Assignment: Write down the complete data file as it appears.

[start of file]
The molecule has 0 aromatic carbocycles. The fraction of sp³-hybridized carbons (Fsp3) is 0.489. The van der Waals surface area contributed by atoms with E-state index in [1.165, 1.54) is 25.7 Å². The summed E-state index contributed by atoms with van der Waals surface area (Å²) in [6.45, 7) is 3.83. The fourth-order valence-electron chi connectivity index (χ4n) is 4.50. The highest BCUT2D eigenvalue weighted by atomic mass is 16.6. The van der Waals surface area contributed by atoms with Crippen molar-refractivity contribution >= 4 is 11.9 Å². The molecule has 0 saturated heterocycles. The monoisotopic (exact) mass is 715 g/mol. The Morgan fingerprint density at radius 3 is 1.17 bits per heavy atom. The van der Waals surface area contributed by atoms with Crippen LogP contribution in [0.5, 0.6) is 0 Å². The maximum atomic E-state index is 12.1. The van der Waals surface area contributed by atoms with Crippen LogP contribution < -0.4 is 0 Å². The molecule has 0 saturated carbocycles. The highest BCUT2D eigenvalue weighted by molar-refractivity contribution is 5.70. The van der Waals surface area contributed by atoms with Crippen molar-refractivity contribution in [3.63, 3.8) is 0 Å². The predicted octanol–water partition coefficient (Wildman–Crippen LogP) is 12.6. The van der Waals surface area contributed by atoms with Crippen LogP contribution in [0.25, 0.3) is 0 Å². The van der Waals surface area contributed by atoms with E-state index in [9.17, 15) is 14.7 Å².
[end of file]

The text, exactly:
The molecule has 0 aromatic carbocycles. The fraction of sp³-hybridized carbons (Fsp3) is 0.489. The van der Waals surface area contributed by atoms with E-state index in [1.165, 1.54) is 25.7 Å². The summed E-state index contributed by atoms with van der Waals surface area (Å²) in [6.45, 7) is 3.83. The fourth-order valence-electron chi connectivity index (χ4n) is 4.50. The highest BCUT2D eigenvalue weighted by atomic mass is 16.6. The van der Waals surface area contributed by atoms with Crippen molar-refractivity contribution >= 4 is 11.9 Å². The molecule has 0 saturated heterocycles. The monoisotopic (exact) mass is 715 g/mol. The Morgan fingerprint density at radius 3 is 1.17 bits per heavy atom. The van der Waals surface area contributed by atoms with Crippen LogP contribution in [0.5, 0.6) is 0 Å². The maximum atomic E-state index is 12.1. The van der Waals surface area contributed by atoms with Crippen LogP contribution < -0.4 is 0 Å². The molecule has 0 saturated carbocycles. The highest BCUT2D eigenvalue weighted by molar-refractivity contribution is 5.70. The van der Waals surface area contributed by atoms with Crippen molar-refractivity contribution in [3.63, 3.8) is 0 Å². The predicted octanol–water partition coefficient (Wildman–Crippen LogP) is 12.6. The van der Waals surface area contributed by atoms with Crippen LogP contribution in [0.25, 0.3) is 0 Å². The van der Waals surface area contributed by atoms with E-state index in [9.17, 15) is 14.7 Å².